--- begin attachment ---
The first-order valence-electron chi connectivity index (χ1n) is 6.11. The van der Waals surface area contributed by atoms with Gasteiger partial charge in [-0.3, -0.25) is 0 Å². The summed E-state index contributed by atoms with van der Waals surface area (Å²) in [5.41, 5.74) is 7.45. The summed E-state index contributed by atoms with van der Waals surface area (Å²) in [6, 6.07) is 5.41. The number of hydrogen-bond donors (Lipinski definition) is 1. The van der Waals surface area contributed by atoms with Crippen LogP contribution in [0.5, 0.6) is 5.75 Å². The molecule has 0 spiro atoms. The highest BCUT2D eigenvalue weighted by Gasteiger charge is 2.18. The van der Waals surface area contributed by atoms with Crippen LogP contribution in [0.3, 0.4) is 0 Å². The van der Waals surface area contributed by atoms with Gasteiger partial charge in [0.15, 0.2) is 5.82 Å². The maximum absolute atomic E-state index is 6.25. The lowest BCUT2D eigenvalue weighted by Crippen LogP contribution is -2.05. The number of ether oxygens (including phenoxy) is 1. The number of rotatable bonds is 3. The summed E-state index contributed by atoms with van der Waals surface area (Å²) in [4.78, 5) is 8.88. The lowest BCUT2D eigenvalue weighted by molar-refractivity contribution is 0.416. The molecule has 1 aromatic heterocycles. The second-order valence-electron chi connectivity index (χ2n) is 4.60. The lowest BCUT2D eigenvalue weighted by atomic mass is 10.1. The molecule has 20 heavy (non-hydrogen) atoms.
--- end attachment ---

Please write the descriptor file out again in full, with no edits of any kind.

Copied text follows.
The first-order valence-electron chi connectivity index (χ1n) is 6.11. The van der Waals surface area contributed by atoms with Gasteiger partial charge in [-0.3, -0.25) is 0 Å². The summed E-state index contributed by atoms with van der Waals surface area (Å²) in [5.41, 5.74) is 7.45. The summed E-state index contributed by atoms with van der Waals surface area (Å²) in [6, 6.07) is 5.41. The number of hydrogen-bond donors (Lipinski definition) is 1. The van der Waals surface area contributed by atoms with Crippen LogP contribution in [0.5, 0.6) is 5.75 Å². The molecule has 0 spiro atoms. The highest BCUT2D eigenvalue weighted by Gasteiger charge is 2.18. The van der Waals surface area contributed by atoms with Crippen LogP contribution in [0.3, 0.4) is 0 Å². The van der Waals surface area contributed by atoms with Gasteiger partial charge in [0.15, 0.2) is 5.82 Å². The maximum absolute atomic E-state index is 6.25. The lowest BCUT2D eigenvalue weighted by Crippen LogP contribution is -2.05. The number of ether oxygens (including phenoxy) is 1. The number of rotatable bonds is 3. The summed E-state index contributed by atoms with van der Waals surface area (Å²) in [4.78, 5) is 8.88. The lowest BCUT2D eigenvalue weighted by molar-refractivity contribution is 0.416. The molecule has 1 aromatic heterocycles. The second-order valence-electron chi connectivity index (χ2n) is 4.60. The lowest BCUT2D eigenvalue weighted by atomic mass is 10.1. The molecule has 20 heavy (non-hydrogen) atoms.